Last Monday, November 9, 2009, was the 20th anniversary of the fall of the Berlin Wall. In honor of the event, we've had a look at various methods of escape used to get from East to West Germany. People escaped through the border, under the border and even over the border as did our heroes, the Wetzel and Strelzyk families.
The two men and their wives worked 18 months on a balloon, scouring stores across East Germany for taffeta, nylon thread and lining fabric. They worked at night and in utmost secrecy. A sizable balloon would be needed to transport the eight of them - the two couples and their four children - across the border.
The taffeta panels which made up the balloon were stitched on this machine. The final product was the height of an 8-story building. Just imagine the spools of thread and bobbin-winding that would require.
Strelzyk, the architect of the project, designed the ignition system and used 4 propane bottles for fuel. That eight people crowded onto this small platform, contained only by ropes, and sailed high overhead makes my tummy do flip-flops. Amazing what folks will do in order to be free.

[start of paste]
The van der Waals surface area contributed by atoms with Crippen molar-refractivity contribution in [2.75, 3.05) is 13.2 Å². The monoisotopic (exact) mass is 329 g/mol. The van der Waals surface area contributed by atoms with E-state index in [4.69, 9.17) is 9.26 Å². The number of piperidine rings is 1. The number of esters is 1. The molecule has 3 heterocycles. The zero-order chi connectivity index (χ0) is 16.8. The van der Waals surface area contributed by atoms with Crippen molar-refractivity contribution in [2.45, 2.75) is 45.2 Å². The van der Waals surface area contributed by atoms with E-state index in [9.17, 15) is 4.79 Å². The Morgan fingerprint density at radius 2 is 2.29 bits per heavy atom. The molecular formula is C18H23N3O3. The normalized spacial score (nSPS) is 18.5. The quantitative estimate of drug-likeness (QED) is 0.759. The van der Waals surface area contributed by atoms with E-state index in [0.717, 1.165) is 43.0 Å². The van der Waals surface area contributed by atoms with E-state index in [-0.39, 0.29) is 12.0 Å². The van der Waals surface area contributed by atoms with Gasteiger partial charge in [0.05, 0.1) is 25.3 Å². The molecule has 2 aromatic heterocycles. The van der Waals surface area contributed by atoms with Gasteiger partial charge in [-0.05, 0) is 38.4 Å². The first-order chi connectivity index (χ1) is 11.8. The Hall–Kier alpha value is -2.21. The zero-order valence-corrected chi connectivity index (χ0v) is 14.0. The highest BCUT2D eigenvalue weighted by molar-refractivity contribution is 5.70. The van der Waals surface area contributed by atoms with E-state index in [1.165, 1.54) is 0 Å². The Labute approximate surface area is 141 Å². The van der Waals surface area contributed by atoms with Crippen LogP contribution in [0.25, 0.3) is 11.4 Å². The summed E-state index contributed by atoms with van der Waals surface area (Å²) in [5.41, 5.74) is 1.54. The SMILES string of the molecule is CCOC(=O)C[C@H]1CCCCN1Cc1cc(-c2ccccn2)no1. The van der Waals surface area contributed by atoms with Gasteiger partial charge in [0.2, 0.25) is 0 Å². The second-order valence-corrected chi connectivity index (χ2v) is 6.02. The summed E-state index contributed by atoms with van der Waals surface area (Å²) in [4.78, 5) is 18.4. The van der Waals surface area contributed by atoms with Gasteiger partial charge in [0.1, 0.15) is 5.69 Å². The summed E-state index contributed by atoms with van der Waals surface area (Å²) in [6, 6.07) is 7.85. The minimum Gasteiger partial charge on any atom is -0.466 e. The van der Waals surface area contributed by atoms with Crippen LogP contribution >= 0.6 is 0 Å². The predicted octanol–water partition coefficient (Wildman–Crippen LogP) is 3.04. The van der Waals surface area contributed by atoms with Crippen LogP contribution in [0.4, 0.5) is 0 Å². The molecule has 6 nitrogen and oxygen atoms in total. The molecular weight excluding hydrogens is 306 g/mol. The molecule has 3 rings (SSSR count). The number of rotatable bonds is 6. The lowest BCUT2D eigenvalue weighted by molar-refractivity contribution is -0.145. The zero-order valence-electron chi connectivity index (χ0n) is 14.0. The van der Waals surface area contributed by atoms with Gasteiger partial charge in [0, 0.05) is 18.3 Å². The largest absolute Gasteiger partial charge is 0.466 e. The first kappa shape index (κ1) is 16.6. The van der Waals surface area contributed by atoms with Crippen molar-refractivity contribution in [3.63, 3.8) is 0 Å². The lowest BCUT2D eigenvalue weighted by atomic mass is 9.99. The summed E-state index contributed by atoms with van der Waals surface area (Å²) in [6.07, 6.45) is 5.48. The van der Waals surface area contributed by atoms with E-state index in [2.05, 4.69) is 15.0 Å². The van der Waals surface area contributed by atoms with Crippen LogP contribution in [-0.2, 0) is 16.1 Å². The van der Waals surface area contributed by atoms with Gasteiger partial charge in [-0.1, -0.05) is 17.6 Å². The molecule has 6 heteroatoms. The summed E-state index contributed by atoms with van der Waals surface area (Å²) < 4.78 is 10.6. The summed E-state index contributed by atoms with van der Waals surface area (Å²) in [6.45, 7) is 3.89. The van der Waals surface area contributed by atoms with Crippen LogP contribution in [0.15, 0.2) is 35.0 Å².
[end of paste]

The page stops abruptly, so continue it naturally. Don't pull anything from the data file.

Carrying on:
And so it was, in the pre-dawn hours of a September morn, 1979, the two families boarded their vehicle. They were aloft just 30 minutes but that was long enough to sail from East Germany to the west, floating high above the vicious attach dogs and ditches, above the land mines and self-triggering shrapnel guns, above guard towers and search lights. After landing and confirming that they really had made it to the west, the two families opened the bottle of champaign they had brought along.
Getting to West Germany was not the end of problems for these folks. The story of their dramatic escape garnered such international attention that the East German government was determined to make an example of them. They received hate mail and kidnapping threats. Peter Strelzyk's electrical shop was bombed. They were constantly on the run and moved 13 times during their ten years in the west. Finally, after the wall came down and Germany was unified, the families returned home to East Germany and were able to live in peace.
Their story of escape is recounted in Night Crossing (1981) , starring Beau Bridges. This write up in Popular Mechanics is fascinating (pg 100). Their flight to freedom has been called the escape of the century.